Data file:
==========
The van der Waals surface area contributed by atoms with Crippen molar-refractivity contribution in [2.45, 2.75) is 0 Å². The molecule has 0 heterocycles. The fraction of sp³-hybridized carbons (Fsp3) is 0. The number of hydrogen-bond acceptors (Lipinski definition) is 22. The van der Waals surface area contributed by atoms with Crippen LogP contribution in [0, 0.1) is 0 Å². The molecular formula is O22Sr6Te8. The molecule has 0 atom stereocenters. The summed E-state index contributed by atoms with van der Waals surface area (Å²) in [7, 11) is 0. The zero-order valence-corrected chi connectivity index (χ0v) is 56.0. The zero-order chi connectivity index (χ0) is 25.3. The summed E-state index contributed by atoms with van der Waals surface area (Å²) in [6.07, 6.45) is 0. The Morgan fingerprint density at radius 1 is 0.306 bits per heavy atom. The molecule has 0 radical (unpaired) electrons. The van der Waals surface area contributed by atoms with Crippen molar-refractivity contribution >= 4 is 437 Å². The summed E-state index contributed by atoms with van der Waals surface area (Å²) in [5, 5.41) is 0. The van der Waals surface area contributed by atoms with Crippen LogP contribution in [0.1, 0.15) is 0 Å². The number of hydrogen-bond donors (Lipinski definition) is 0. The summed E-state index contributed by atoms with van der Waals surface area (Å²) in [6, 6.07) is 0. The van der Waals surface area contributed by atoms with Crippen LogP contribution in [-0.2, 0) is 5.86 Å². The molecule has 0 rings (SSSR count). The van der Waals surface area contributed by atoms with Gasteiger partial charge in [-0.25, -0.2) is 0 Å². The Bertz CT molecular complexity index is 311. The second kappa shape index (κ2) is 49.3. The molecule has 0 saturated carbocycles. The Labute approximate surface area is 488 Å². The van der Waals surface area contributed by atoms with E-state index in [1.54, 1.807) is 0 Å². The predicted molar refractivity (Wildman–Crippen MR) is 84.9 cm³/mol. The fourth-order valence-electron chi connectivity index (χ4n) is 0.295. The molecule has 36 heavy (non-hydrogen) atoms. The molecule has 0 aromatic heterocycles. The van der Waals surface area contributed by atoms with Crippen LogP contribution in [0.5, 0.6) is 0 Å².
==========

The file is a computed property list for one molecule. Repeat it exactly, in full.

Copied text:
The van der Waals surface area contributed by atoms with Crippen molar-refractivity contribution in [2.45, 2.75) is 0 Å². The molecule has 0 heterocycles. The fraction of sp³-hybridized carbons (Fsp3) is 0. The number of hydrogen-bond acceptors (Lipinski definition) is 22. The van der Waals surface area contributed by atoms with Crippen LogP contribution in [0, 0.1) is 0 Å². The molecular formula is O22Sr6Te8. The molecule has 0 atom stereocenters. The summed E-state index contributed by atoms with van der Waals surface area (Å²) in [7, 11) is 0. The zero-order valence-corrected chi connectivity index (χ0v) is 56.0. The zero-order chi connectivity index (χ0) is 25.3. The summed E-state index contributed by atoms with van der Waals surface area (Å²) in [6.07, 6.45) is 0. The Morgan fingerprint density at radius 1 is 0.306 bits per heavy atom. The molecule has 0 radical (unpaired) electrons. The van der Waals surface area contributed by atoms with Crippen molar-refractivity contribution >= 4 is 437 Å². The summed E-state index contributed by atoms with van der Waals surface area (Å²) in [5, 5.41) is 0. The van der Waals surface area contributed by atoms with Crippen LogP contribution in [0.1, 0.15) is 0 Å². The number of hydrogen-bond donors (Lipinski definition) is 0. The summed E-state index contributed by atoms with van der Waals surface area (Å²) in [6, 6.07) is 0. The van der Waals surface area contributed by atoms with Crippen LogP contribution in [-0.2, 0) is 5.86 Å². The molecule has 0 rings (SSSR count). The van der Waals surface area contributed by atoms with Gasteiger partial charge in [-0.25, -0.2) is 0 Å². The Bertz CT molecular complexity index is 311. The second kappa shape index (κ2) is 49.3. The molecule has 0 saturated carbocycles. The Labute approximate surface area is 488 Å². The van der Waals surface area contributed by atoms with E-state index in [1.54, 1.807) is 0 Å². The predicted molar refractivity (Wildman–Crippen MR) is 84.9 cm³/mol. The fourth-order valence-electron chi connectivity index (χ4n) is 0.295. The molecule has 36 heavy (non-hydrogen) atoms. The molecule has 0 aromatic heterocycles. The van der Waals surface area contributed by atoms with Crippen LogP contribution in [0.5, 0.6) is 0 Å².